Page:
Finance Minister Tengku Zafrul Abdul Aziz has said assessments that Malaysia was tumbling into a failed statehood were unfair.
Among others, he dismissed the white flag campaign as being a signal that the country was faltering.
"I am sure that many social and political scientists are as baffled as I am by how a single community-care campaign - and perhaps also social media conversations - on helping those in need can be equated with impending failed statehood," he said in an editorial piece for Singapore's Strait Times.
The white flag campaign urges those in dire need of help to put up a white flag to signal to others that they require aid.
Critics have taken this to show that the government has failed to help the people, not only to give them aid, but to safeguard their livelihoods.
Zafrul, however, argued that the government has stepped up to give aid.
"Despite being burdened with legacy debt and socio-economic structural issues, as well as political uncertainty, RM38 billion was successfully disbursed in the form of direct aid and subsidies last year, while RM45 billion was allocated for this year, with a balance of RM28 billion still to be disbursed.
"All these disbursements have assisted working and middle-class Malaysians, supported 330,000 employers and saved more than 2.7 million jobs.
"To cap it off, unemployment has been reduced from 5.3 percent in May last year, to 4.5 percent in May this year. Do all these facts reflect a 'failing' state?" he said.
The minister in charge of the National Recovery Plan (NRP) also cited efforts to deliver food baskets by allocating RM300,000 to each parliamentarian as an example.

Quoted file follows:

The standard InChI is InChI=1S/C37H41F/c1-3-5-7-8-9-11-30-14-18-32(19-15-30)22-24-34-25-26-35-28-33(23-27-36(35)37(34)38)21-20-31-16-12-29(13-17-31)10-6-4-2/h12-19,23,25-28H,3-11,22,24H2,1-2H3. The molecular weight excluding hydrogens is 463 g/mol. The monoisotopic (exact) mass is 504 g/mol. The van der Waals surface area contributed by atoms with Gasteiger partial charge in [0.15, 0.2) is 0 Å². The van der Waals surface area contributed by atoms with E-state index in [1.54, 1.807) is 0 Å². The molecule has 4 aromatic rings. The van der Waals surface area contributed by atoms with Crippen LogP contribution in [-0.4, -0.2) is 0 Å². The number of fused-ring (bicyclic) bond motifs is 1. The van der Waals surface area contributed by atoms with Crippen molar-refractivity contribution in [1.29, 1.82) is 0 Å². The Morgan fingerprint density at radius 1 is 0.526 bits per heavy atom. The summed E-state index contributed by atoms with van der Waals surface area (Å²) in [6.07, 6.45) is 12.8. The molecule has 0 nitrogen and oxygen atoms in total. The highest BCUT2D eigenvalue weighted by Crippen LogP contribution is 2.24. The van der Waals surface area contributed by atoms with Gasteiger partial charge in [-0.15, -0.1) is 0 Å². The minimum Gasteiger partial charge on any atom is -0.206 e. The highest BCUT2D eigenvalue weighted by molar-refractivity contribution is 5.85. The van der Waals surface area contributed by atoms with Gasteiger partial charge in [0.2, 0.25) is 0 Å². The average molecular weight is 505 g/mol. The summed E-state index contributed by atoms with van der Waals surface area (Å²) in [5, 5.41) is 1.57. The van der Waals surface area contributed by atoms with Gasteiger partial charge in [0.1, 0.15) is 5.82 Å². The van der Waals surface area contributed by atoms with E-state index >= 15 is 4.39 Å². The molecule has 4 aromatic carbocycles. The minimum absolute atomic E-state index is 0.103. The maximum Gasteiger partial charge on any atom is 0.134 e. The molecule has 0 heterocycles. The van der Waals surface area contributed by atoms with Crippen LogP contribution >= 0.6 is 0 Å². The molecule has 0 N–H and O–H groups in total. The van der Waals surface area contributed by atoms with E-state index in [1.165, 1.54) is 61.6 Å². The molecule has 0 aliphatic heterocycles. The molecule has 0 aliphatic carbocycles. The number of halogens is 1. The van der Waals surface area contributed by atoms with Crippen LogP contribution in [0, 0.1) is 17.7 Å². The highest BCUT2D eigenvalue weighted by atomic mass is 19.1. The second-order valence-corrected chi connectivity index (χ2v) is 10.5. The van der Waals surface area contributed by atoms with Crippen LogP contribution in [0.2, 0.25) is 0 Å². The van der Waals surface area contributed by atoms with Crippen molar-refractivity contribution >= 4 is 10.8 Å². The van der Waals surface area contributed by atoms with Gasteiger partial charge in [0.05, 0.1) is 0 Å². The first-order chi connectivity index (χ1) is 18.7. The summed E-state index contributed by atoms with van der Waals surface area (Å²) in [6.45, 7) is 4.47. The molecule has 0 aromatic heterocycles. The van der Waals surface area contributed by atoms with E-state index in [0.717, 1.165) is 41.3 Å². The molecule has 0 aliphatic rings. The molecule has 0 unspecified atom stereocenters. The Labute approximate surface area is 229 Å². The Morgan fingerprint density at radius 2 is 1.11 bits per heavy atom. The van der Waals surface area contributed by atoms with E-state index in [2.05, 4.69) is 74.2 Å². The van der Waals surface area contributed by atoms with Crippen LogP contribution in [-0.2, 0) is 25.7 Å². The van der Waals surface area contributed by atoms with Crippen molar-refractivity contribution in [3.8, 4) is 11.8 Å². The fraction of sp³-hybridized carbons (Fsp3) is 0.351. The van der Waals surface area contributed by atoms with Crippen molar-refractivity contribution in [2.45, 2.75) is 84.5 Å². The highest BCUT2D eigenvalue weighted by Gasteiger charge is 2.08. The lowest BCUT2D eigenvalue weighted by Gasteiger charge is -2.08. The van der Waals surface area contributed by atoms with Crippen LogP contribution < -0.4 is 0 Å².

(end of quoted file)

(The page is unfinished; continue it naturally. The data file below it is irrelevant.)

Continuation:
MPs in large constituencies previously complained that the allocation was insufficient, as it was only enough for 3,000 families.
Meanwhile, Zafrul said claims that Malaysia was in danger of becoming a failed state also ignores efforts to ramp up vaccination rates.
"Now that sufficient supplies are finally reaching our shores, we are pulling out all the stops and partnering with state governments, the private sector and civil society on mass vaccination.
"Based on this alone, no journalist worth his salt would label a government, which is on track to ensure 80 percent of its adult population is vaccinated by end-2021, as moving towards failed statehood," he said.
He added that the government via the NRP has a more aggressive strategy aimed at "locking down" Covid-19 hotspots.
He also said intensive care unit capacity is being raised in partnership with private hospitals, while more public, army, and teaching hospitals are being converted to deal with the pandemic.
The number of active Covid-19 cases yesterday was 91,722 - the worst since the pandemic began in Malaysia last year.
The daily number of cases have also exceeded 8,000 per day for five days in a row.